The belle of the ball
The most attractive woman at a social gathering.
This phrase is, of course, 'the belle of the ball', not 'the bell of the ball', as it is sometimes incorrectly spelled.
A ball is of course a social gathering for dancing etc. 'Belle', meaning 'fair; beautiful', was adopted into English in the 17th century from the Old French 'bele' and ultimately from the Latin 'bella'. A specific meaning, the one used in 'belle of the ball', was 'a lady who is the reigning beauty of a place'. This was known by at least 1622 when John Fletcher used it in his comic play The Beggars Bush:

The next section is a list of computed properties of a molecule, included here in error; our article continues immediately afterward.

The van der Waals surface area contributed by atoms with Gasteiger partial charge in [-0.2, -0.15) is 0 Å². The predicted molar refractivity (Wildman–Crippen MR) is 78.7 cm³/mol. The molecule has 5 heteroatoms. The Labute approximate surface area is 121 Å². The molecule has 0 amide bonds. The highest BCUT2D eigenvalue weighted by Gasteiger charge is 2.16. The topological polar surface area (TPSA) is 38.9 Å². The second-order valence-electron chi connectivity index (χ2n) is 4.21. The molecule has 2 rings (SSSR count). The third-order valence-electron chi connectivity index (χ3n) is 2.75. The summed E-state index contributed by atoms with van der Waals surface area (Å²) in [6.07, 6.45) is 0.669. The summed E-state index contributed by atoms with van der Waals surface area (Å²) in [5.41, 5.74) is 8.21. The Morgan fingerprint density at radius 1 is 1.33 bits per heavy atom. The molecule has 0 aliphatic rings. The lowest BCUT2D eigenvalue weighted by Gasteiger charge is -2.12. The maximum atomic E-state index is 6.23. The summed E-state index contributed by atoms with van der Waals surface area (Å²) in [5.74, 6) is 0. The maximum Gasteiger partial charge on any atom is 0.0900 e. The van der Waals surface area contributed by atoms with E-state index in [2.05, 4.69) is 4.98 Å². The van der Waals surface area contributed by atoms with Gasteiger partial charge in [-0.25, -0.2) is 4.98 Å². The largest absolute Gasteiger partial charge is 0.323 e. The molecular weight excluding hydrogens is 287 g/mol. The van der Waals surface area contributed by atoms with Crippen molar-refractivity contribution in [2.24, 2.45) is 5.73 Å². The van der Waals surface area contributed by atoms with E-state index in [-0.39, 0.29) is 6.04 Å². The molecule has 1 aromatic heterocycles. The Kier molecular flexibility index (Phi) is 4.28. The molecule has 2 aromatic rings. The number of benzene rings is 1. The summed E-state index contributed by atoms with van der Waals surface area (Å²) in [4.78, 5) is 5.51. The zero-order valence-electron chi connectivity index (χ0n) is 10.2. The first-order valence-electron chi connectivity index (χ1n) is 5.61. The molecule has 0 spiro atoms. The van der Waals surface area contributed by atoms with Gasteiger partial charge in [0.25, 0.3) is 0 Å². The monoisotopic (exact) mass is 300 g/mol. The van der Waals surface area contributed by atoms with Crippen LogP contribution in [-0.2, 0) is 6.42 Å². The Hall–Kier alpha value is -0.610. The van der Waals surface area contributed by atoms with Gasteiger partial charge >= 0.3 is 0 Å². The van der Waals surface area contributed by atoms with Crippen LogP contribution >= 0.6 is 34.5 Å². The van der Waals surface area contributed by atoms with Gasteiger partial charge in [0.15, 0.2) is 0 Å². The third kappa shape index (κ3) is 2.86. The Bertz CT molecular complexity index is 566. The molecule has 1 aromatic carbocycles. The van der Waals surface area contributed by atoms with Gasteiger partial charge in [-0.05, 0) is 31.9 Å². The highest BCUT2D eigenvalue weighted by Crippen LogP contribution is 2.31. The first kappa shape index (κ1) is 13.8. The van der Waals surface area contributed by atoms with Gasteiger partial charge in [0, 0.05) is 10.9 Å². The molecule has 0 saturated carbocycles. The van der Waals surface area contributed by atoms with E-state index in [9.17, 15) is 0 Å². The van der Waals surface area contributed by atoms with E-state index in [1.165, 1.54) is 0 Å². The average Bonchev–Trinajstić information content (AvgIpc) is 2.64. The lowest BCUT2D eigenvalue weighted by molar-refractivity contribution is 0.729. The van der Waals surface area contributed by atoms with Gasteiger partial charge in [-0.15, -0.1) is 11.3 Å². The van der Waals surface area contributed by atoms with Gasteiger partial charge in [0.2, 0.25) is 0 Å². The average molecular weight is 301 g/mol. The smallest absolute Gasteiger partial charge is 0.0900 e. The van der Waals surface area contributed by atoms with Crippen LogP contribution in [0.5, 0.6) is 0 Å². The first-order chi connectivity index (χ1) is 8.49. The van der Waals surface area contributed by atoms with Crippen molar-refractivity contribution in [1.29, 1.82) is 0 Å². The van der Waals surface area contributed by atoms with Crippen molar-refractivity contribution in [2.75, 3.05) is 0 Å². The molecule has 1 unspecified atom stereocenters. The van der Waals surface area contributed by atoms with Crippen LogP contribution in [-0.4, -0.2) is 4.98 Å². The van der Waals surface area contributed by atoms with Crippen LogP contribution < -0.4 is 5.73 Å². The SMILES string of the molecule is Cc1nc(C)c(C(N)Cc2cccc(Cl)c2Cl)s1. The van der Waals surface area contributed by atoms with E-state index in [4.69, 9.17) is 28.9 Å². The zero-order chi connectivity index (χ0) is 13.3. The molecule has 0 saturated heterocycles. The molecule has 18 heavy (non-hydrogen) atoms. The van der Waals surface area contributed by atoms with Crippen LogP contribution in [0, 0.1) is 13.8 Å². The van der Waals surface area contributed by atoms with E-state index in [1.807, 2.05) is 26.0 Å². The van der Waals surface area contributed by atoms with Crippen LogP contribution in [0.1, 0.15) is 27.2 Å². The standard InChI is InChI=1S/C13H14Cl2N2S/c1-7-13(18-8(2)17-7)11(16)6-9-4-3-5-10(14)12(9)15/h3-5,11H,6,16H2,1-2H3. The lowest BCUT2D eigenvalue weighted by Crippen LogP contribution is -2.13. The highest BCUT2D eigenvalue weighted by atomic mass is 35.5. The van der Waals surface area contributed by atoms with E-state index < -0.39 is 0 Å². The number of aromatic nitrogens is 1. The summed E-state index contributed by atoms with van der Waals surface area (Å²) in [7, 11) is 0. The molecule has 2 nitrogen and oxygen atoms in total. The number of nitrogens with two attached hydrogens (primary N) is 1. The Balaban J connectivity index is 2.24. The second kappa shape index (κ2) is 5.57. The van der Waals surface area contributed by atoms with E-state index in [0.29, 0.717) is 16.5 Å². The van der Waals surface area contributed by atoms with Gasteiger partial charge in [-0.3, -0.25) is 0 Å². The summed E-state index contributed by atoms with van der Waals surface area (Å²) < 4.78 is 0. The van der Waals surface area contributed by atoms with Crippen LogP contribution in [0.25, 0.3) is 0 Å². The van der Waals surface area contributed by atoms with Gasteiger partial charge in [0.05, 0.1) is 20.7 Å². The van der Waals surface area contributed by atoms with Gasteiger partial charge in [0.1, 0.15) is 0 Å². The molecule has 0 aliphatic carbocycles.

"Vandunke's daughter, The dainty black-ey'd belle."
'Belle' has been, and continues to be, used in various French adjectival phrases, for example, 'belle assemblée' - brilliant assembly; 'belle dame' - fair lady; 'belle laide' - an attractively ugly woman; 'belle passion' - tender passion. The term 'belle of the ball' is of English origin. At least, the earliest citation of it that I can find is from an English journal, The New Monthly Magazine, 1822:
"The partner of partners, the belle of the ball."